Those Sentinel Cypress Survivors of the Ocklawaha River, Florida
An Information, Opinion, Photos, & Sources Report
Compiled by Ocklawahaman Paul Nosca
With the assistance of Captain Erika Ritter, Roy R. "Robin" Lewis III, & K. Alwine
Photos by Ocklawahaman Paul Nosca, Captain Erika Ritter, & K. Alwine
Created: 19 January 2012
Last Revised: 15 October 2015
NOTE: Click-on individual photos to enlarge them!
Another type of hunting is getting to be an obsession with me lately. Even Captain Erika has caught this "fever" too. We are searching the Ocklawaha River Basin for native ancient "mammoths"--surviving & very rare remnants of the past who have stood watch over this valley for eons. Could there possibly be another massive Taxodium distichum that has escaped our detection? Paddling our canoes & kayaks through tree-tangled creeks full of gators or swamp-stomping across snake-infested floodplain islands, this pair of river explorers seeks to inventory & photograph outstanding examples of the most enormous species that still lives here: BALDCYPRESS (or BALD CYPRESS).
My own best reckoning is that perhaps 100 or so of the old-growth, virgin baldcypress (Taxodium distichum) survive scattered in these Ocklawaha River swamps--spared by the loggers of the 19th & early 20th centuries because they were deemed too hollow to be marketable & lucky enough to have escaped being drowned to death by the defunct Cross Florida Barge Canal project's Rodman Reservoir. We have located about 30 of these giants so far & very few of them are visible to boaters on the main river. Nearly all exhibit sizable nesting cavity holes possibly used by wood ducks or pileated woodpeckers--& quite probably haunted by the ghosts of the legendary ivory-billed woodpecker. These cavernous wooden monsters with trunk diameters of 6-feet wide or more are maybe 600 to 1200 years old & are the "bulls" of these Ocklawaha woods!
Just how old & how big can a baldcypress get? "Baldcypress…an American wood", which is U.S. Forest Service publication FS-218 of December 1972 by H. E. Kennedy, Jr. & can be found online at http://www.fpl.fs.fed.us/documnts/usda/amwood/218baldc.pdf contains the following: "In old virgin stands, trees sometimes attained an age of 800 years, a diameter of 6 feet above the swell butt, and a height of 120 feet. Occasional trees were as much as 1,200 years old, 8 feet in diameter above the swell, and 150 feet tall."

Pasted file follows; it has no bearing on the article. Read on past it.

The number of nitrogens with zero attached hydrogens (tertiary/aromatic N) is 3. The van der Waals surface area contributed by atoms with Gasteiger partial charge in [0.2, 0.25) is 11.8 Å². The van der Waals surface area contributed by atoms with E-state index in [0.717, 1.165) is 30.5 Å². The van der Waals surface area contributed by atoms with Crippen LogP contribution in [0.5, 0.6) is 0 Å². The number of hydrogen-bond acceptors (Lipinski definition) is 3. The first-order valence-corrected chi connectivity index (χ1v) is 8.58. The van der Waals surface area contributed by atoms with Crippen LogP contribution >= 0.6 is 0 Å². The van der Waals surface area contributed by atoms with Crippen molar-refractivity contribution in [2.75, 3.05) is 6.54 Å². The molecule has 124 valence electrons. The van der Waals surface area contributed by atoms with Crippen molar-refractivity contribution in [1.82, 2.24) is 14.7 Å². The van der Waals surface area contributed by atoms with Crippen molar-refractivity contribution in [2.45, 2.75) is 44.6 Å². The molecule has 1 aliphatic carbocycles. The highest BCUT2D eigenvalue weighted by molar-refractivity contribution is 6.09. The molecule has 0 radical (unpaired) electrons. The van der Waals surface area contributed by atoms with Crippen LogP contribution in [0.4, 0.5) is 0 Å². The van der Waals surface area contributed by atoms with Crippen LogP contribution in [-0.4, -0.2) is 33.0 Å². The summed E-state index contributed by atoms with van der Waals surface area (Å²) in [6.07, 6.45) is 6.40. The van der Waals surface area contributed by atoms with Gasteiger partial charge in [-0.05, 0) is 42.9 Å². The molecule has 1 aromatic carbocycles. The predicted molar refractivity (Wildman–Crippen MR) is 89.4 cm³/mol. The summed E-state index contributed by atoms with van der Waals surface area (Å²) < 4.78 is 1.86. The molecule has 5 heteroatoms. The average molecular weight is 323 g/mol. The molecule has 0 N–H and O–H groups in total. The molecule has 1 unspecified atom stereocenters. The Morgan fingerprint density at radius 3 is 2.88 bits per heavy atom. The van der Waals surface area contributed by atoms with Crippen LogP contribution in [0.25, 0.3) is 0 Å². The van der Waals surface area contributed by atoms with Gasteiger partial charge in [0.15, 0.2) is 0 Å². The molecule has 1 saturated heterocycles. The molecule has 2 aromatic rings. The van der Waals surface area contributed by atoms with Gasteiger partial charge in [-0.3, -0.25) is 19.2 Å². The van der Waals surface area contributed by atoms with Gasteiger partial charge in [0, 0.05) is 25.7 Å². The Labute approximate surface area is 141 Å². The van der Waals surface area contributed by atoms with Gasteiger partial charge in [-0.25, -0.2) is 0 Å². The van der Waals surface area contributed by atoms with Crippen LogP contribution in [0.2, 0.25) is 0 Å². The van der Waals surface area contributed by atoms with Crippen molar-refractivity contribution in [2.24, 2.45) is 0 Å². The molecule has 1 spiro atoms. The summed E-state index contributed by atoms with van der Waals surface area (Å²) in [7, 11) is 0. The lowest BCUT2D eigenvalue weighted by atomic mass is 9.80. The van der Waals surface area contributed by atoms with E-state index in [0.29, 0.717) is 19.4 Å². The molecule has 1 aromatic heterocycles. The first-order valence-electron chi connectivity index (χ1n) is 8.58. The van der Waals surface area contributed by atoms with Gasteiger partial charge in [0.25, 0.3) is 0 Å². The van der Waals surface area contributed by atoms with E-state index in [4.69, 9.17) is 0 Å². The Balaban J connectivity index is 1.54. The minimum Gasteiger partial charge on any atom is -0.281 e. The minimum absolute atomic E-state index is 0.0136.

"The Senator" located at Big Tree Park of Seminole County's Spring Hammock Preserve near Longwood WAS the usually accepted Florida champion baldcypress tree (Taxodium distichum). I saw this tree myself in 1989. The park's information pamphlet described "The Senator" as "3500 years...stands 118 feet tall with a diameter of 11.25 feet and circumference 35 feet." A former Florida Division of Forestry webpage about champion trees stated that "The Senator" is "the largest native tree in Florida…425 inches in circumference, 118 feet in height…" The article "Intriguing Trees" by Max Hunn in the October 1973 issue of Florida Wildlife magazine, attributed "The Senator" with these statistics: "2,800 to 3,500 years…circumference of 34.5 feet…trunk diameter of 10 feet 8 inches, measured 4.5 feet above ground level…stands 128 feet tall…" Most knowledge sources about "The Senator" note that the tree was much taller in the past--it had been "topped" many times by lightening strikes & wind storms. The Florida Photographic Collection, State Library & Archives of Florida, has online pictures of "The Senator." http://www.floridamemory.com/solr-search/results/?q=%22senator+baldcypress%22+AND+collection%3A%22Florida%20Photographic%20Collection%22&query="senator%20baldcypress"&searchbox=1
Searching the internet will reveal other websites with information about "The Senator" baldcypress.
A few NEWS REPORTS about the 1-16-2012 FIRE LOSS of "The Senator" Florida champion baldcypress tree!
Capt. Erika & I now take a 50-foot tape measure, along with our cameras, on our Taxodium distichum hunts. Since we started doing this our three largest baldcypress trees have measured-in at 28 to 30 feet in girth or about 9 to 10 feet in diameter, at 4.5 feet above ground level. We keep our "eyes-peeled" for undiscovered ancient cypress sentinels, "ivorybill" ghosts, gaping alligators, & water moccasins displaying their "cottonmouths."
Look closely at this photo (click-on it to enlarge). Could this virgin bald cypress be a FEMALE tree?
REFERENCE AS: Nosca, P. 2015. "Those sentinel cypress survivors of the Ocklawaha River, Florida" webpage report. "Ocklawahaman" website. Paul Nosca, Eureka, FL.